However, it is not always possible or desirable to forego having the user to enter his or her credentials to establish the connection. For example, it is possible for multiple users to attempt concurrently to log in to the desktop or console of the sending system's operating system 23. It is thus possible for user A to connect to a sending system's sender 22 and enter his or her credentials (e.g., username and password) in the sending system's desktop login dialog box. Such a dialog box may require the user to “click” an “OK,” “CONTINUE,” or equivalent button once the credentials are entered. However, before user A clicks the OK or CONTINUE button, a user B could establish a connection with the same sender 22. At that point, user B would see on his or her own display the same login dialog box in which user A has already entered his or her valid credentials. User B would have only to click the OK or CONTINUE button to log in to the sending system's desktop or console, even though user B might not otherwise have had access to a valid set of credentials. A security breach would thus have occurred.
Another example of when foregoing receiving system user authentication is not desirable is as follows. User A may have already logged in to the desktop or console of the sending system's operating system 23. User B then may attempt to connect to the same sender 22 to which user A is already connected. If user B's receiving system 30 does not collect a credential for authentication by the sending system to authenticate user B, and user A is already logged in to the desktop or console, user B will not be authenticated at all.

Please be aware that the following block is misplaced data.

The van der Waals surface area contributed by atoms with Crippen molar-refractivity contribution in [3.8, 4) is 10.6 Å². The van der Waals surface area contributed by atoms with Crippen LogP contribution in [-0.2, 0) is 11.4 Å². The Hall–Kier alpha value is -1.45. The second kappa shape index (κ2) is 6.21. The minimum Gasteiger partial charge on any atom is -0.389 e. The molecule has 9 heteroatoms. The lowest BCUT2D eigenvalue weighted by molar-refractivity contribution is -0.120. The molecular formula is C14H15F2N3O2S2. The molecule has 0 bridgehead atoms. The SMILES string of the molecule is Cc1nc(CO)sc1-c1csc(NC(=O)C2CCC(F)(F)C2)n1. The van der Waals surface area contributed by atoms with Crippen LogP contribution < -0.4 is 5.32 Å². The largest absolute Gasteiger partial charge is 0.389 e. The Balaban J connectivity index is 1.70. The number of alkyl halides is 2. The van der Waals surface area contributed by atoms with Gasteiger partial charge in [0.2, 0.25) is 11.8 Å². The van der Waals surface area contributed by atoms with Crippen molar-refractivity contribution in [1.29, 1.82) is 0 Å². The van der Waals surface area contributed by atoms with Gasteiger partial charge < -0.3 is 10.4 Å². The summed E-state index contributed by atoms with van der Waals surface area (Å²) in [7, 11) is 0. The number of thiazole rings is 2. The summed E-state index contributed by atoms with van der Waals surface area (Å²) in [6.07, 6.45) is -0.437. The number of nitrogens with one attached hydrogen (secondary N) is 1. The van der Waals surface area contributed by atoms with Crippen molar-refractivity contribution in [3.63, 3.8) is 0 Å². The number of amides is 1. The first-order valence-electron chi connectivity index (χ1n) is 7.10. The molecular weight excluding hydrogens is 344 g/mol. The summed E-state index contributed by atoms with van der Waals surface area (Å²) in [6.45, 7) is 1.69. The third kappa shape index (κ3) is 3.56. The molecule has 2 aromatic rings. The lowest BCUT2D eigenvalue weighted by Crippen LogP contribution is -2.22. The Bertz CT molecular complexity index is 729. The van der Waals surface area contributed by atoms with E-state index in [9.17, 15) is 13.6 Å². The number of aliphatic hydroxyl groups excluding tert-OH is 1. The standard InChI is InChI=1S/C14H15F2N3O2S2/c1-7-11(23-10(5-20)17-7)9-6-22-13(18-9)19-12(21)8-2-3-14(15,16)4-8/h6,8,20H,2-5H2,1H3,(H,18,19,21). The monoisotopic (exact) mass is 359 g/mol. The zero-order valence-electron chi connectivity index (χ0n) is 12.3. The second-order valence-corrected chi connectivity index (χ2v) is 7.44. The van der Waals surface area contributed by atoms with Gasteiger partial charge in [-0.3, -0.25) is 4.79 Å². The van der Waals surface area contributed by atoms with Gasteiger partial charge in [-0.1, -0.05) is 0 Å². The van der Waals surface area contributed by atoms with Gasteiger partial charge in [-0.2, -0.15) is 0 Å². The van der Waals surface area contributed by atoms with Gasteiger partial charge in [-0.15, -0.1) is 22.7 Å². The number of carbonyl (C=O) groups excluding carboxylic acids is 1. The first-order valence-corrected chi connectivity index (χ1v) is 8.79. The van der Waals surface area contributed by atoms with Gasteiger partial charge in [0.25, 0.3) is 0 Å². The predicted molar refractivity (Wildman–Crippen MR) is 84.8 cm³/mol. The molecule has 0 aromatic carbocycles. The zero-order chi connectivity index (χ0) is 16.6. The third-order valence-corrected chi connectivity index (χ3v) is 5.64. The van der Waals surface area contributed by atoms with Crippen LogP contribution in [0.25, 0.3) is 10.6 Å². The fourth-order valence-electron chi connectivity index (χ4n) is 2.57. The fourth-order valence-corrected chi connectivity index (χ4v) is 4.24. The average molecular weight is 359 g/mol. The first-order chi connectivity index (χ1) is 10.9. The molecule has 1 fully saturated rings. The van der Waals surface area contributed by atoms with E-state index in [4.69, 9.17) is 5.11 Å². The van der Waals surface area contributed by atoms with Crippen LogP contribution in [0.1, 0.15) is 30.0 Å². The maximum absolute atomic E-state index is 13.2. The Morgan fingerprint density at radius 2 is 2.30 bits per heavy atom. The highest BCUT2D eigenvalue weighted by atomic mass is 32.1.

To address security loopholes such as those mentioned above, in accordance with various embodiments the receiver 36 foregoes collection of a credential for authentication by the sending system 12 for user authentication if the sending system 12 is in an unauthenticated mutually exclusive connection (UMEC) state. By way of an exemplary definition, a UMEC state is a state in which it is not possible for another user to have already started to log in to desktop or console of the sending system 12, nor for another user to even be able to log in to or unlock the sending system's desktop or console.
In at least some embodiments, the UMEC state is determined to exist if the following three illustrative conditions are true. The first condition is that the sending system 12 comprises a system that does not enable user authentication via a mechanism other than by way of a receiving system 30. This condition is met if, for example, the sending system 12 comprises a “headless” computer (i.e., a computer such as a blade computer that does not provide physical connections for an input/output device which a user would otherwise be able to interact with the sending system 12.
The second condition that defines an embodiment of the UMEC state in at least some embodiments is that, besides the present connection, no other connection has already been established between the sender 22 and a receiver 36, or between the sender 22 and a receiver 36 of another receiving system 30.